University of Cambridge > > Plant Sciences Research Seminars > UK Ash Dieback: Quantifying the Risk of Airborne Spore Incursion

UK Ash Dieback: Quantifying the Risk of Airborne Spore Incursion

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Chalara dieback of ash is a serious disease of ash trees caused by fungus Chalara fraxinea, which was first reported in the UK in 2012. We use a numerical atmospheric dispersion model to quantify the geographic distribution of risk to the UK of airborne incursion of C. fraxinea ascospores from infectious sources in Continental Europe. The model uses Met Office meteorological data and includes the effects of turbulent spore cloud dilution, loss of spore viability due to UV exposure, and washout due to precipitation. This is a large scale study involving simulation of a continental-scale source region across multiple decades. We find strong spatial correlation between predicted disease risk and observed infections in the wider environment.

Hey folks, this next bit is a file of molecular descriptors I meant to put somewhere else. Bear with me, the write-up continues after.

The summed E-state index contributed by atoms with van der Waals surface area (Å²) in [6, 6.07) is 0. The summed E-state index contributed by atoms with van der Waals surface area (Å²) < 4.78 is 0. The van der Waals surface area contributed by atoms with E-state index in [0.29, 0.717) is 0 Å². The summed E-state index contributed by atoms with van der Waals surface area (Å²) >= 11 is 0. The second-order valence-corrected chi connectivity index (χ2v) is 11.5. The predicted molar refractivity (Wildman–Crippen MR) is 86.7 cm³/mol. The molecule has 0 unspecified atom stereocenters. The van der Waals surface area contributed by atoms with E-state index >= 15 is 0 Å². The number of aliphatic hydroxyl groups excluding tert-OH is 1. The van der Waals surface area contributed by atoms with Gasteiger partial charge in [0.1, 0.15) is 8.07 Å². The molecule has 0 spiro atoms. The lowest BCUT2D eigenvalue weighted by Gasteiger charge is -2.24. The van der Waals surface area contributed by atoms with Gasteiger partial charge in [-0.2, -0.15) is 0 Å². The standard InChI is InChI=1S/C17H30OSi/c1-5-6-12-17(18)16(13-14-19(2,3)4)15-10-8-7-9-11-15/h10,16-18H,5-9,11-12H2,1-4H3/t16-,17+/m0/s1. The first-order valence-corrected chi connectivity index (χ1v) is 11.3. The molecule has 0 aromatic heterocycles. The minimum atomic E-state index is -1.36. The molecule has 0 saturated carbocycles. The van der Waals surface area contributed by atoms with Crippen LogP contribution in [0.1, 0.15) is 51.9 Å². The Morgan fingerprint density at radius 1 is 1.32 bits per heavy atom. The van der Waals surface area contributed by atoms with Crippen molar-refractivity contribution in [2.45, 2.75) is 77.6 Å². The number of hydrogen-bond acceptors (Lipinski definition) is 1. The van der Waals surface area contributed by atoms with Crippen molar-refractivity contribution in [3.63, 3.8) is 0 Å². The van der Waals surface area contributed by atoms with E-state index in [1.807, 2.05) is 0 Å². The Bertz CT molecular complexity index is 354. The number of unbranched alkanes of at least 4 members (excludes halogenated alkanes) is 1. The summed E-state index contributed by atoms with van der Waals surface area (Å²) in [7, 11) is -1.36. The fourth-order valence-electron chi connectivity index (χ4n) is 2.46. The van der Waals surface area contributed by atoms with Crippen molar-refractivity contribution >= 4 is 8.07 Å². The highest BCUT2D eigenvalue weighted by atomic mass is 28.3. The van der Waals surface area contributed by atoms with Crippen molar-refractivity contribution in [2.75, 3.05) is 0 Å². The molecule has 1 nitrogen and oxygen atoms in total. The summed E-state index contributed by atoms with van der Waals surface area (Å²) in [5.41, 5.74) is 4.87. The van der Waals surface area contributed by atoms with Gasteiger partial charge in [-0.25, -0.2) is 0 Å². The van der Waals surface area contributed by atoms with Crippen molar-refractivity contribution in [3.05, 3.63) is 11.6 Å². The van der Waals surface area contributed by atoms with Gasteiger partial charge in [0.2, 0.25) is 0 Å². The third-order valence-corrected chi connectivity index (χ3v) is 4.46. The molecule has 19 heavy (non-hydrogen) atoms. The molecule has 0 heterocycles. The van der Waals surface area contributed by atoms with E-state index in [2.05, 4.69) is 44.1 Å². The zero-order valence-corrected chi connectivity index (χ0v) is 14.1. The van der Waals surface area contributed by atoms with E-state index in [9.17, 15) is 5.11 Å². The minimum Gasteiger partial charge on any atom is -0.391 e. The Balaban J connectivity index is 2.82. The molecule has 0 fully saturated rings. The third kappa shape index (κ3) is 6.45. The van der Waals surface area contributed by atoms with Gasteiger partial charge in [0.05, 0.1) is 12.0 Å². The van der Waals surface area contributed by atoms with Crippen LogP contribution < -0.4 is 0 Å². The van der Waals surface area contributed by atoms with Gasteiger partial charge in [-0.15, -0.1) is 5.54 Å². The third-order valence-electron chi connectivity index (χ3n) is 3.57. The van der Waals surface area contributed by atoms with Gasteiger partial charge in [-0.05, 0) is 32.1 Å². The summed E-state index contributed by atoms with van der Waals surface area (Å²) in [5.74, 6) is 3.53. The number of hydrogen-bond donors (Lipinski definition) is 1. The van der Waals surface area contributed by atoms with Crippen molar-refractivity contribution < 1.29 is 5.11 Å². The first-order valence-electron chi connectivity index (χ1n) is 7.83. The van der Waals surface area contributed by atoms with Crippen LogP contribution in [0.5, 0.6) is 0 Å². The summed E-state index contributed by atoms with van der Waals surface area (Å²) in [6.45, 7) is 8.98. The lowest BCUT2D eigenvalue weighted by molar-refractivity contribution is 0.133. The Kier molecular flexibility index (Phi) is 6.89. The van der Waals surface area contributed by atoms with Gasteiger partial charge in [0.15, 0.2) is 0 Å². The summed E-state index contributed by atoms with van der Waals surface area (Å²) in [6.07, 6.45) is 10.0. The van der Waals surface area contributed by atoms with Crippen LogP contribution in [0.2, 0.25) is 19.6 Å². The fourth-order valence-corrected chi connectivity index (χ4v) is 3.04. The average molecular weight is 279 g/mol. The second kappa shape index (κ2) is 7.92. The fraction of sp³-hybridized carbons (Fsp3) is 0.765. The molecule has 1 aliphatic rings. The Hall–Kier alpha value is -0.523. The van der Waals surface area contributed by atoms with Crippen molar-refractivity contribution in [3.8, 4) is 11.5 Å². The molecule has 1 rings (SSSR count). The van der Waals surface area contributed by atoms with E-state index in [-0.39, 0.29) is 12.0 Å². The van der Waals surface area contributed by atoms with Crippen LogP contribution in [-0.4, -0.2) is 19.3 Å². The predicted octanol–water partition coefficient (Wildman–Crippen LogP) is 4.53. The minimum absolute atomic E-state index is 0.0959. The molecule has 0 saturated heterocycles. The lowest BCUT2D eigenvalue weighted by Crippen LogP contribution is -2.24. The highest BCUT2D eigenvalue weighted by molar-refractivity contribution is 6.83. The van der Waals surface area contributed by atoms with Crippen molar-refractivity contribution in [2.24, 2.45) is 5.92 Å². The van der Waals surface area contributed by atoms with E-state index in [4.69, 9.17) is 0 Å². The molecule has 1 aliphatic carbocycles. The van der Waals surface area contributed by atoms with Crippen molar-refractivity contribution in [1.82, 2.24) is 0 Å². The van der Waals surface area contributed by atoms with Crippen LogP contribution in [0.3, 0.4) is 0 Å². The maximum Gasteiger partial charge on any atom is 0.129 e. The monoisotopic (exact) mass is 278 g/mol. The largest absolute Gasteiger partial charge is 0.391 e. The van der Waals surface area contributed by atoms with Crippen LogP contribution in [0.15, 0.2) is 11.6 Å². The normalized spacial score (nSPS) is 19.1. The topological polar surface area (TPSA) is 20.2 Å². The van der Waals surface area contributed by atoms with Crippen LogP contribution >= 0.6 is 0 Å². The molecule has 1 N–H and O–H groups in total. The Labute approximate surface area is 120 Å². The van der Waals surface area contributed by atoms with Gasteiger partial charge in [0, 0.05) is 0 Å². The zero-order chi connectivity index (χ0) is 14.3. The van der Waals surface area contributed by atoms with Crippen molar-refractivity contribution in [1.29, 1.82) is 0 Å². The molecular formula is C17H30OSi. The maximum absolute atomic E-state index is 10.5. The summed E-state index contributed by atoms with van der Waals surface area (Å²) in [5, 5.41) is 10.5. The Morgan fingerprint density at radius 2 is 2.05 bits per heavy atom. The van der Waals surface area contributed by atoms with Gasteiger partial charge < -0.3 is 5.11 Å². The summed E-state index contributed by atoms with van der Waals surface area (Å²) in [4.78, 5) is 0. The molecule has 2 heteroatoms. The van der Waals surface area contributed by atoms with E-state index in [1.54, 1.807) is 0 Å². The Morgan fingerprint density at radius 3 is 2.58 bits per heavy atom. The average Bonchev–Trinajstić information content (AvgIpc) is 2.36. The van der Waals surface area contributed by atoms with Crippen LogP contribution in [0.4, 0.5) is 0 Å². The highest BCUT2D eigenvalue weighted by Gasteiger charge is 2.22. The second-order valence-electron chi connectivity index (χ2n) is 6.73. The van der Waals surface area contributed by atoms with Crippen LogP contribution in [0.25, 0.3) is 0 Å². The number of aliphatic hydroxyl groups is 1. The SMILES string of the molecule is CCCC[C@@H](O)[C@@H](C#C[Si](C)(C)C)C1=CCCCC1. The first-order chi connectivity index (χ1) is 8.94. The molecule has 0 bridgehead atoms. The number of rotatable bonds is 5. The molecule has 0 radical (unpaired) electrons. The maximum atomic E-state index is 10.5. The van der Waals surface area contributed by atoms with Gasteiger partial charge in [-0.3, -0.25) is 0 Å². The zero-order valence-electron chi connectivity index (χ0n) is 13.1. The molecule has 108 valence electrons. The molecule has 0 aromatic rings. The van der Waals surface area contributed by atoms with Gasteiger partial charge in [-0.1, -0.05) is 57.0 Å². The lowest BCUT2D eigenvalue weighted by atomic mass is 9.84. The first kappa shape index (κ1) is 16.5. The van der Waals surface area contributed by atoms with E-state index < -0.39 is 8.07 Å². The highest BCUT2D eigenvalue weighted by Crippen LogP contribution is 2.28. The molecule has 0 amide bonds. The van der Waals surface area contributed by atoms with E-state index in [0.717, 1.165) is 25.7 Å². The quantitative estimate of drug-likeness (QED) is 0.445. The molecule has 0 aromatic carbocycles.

This talk is part of the Plant Sciences Research Seminars series.

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